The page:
In the first novel ever written about Sherlock Homes, we learn something peculiar about the London detective. Holmes, supposedly a modern man and a keen expert in the workings of the world, does not know how the solar system works. Specifically he is unfamiliar with the heliocentric Copernican model, which, upon its slow acceptance in the 17th century, revolutionized Western thought about the place of our species in the universe.
“What the deuce is it to me?” Holmes asks his sputtering soon-to-be sidekick, Dr. Watson. “You say that we go ’round the sun. If we went round the moon it would not make a pennyworth of difference to me or to my work.”
Brains are a kind of “little empty attic,” says the detective, and they should be filled only with furniture that’s useful to one’s line of work. Holmes doesn’t doubt the Copernican model; he simply has no use for it in solving murder cases. “Now that I do know it,” he adds, “I shall do my best to forget it.”
Thursday night, as record lows gripped most of the country’s northern half, President Trump clarified that he does not understand another revolution in our knowledge of the natural order of things: the theory of human-driven climate change.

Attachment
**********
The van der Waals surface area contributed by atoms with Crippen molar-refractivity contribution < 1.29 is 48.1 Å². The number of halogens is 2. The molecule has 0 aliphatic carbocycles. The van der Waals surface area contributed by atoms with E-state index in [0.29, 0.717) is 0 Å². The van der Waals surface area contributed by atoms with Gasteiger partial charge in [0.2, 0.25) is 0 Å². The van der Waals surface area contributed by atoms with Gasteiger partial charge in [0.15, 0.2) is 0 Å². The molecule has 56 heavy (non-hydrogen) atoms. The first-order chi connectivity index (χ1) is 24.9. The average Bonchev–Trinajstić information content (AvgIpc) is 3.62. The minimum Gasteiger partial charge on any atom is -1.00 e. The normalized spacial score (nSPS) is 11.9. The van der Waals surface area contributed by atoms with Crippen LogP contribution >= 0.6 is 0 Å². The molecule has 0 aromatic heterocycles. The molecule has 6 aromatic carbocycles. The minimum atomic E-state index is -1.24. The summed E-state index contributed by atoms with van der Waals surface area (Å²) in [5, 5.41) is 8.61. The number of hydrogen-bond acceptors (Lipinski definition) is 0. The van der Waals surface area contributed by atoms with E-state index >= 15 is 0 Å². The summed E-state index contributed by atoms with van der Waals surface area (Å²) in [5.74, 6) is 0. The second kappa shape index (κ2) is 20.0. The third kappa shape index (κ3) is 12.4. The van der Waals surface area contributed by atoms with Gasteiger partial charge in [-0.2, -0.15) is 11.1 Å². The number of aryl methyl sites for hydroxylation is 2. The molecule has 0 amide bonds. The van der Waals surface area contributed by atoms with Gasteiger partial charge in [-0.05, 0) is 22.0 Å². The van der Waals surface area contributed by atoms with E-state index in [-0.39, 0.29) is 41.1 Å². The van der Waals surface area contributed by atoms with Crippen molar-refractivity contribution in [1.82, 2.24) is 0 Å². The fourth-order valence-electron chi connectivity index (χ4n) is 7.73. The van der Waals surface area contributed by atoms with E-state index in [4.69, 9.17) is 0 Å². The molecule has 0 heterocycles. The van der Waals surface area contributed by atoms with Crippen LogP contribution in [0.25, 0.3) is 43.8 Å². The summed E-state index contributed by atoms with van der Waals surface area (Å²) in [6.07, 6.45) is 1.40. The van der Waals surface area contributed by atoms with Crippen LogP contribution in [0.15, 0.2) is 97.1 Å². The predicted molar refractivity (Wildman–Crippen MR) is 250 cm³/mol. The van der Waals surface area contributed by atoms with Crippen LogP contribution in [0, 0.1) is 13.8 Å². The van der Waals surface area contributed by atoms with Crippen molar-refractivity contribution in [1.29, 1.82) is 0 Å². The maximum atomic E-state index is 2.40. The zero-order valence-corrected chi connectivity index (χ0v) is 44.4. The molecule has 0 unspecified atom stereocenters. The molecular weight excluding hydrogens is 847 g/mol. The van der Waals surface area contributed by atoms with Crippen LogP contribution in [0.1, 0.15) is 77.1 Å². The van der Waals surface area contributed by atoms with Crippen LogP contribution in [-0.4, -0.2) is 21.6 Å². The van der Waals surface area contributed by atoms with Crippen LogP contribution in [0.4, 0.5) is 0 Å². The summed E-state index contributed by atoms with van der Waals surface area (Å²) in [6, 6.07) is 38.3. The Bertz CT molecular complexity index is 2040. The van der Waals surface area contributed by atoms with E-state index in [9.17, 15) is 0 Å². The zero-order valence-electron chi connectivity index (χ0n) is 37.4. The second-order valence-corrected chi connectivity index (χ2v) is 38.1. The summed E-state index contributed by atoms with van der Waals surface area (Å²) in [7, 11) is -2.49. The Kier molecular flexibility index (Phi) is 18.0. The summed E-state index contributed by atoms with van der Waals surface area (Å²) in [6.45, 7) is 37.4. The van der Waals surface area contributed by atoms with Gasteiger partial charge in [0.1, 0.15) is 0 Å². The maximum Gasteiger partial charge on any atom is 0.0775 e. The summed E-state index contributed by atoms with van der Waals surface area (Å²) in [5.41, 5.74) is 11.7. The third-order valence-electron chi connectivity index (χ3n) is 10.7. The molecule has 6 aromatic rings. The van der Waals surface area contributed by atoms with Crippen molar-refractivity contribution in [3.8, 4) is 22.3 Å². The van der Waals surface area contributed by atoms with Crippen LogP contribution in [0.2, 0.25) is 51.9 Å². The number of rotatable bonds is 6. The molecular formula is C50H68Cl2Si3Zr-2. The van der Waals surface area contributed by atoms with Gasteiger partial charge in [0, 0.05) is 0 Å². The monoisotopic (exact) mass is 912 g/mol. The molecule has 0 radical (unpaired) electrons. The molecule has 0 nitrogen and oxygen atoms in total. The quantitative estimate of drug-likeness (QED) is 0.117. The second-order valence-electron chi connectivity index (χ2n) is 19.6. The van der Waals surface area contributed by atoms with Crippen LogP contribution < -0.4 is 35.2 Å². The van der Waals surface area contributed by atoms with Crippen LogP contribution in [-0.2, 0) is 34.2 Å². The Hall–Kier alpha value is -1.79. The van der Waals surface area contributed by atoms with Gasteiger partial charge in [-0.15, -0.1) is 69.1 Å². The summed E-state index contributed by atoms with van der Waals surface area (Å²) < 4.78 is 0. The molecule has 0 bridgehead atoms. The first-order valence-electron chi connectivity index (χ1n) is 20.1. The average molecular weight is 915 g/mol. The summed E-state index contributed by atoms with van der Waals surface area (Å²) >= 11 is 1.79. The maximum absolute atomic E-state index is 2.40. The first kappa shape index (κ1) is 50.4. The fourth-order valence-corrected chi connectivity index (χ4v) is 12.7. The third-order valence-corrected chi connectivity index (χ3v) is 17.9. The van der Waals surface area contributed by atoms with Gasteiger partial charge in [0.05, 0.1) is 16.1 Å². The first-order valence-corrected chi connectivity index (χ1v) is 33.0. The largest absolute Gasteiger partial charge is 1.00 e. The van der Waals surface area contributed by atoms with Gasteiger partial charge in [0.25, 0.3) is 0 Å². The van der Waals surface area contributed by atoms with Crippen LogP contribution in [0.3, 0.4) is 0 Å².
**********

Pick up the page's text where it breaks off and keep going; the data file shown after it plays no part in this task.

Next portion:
Trump is wrong about the science—I’ll get to that in a moment—but, first, let’s not mince words: The president is trolling here. Pointing to cold weather and asking Whither climate change? is, by this point, almost a Republican tradition. In February 2015, Senator James Inhofe of Oklahoma brought a snowball inside the Senate chambers to demonstrate that global warming was not real. “It’s very, very cold out. Very unseasonable,” said Inhofe, then the chairman of the Environment and Public Works Committee. “In case we have forgotten because we keep hearing that 2014 has been the warmest year on record.”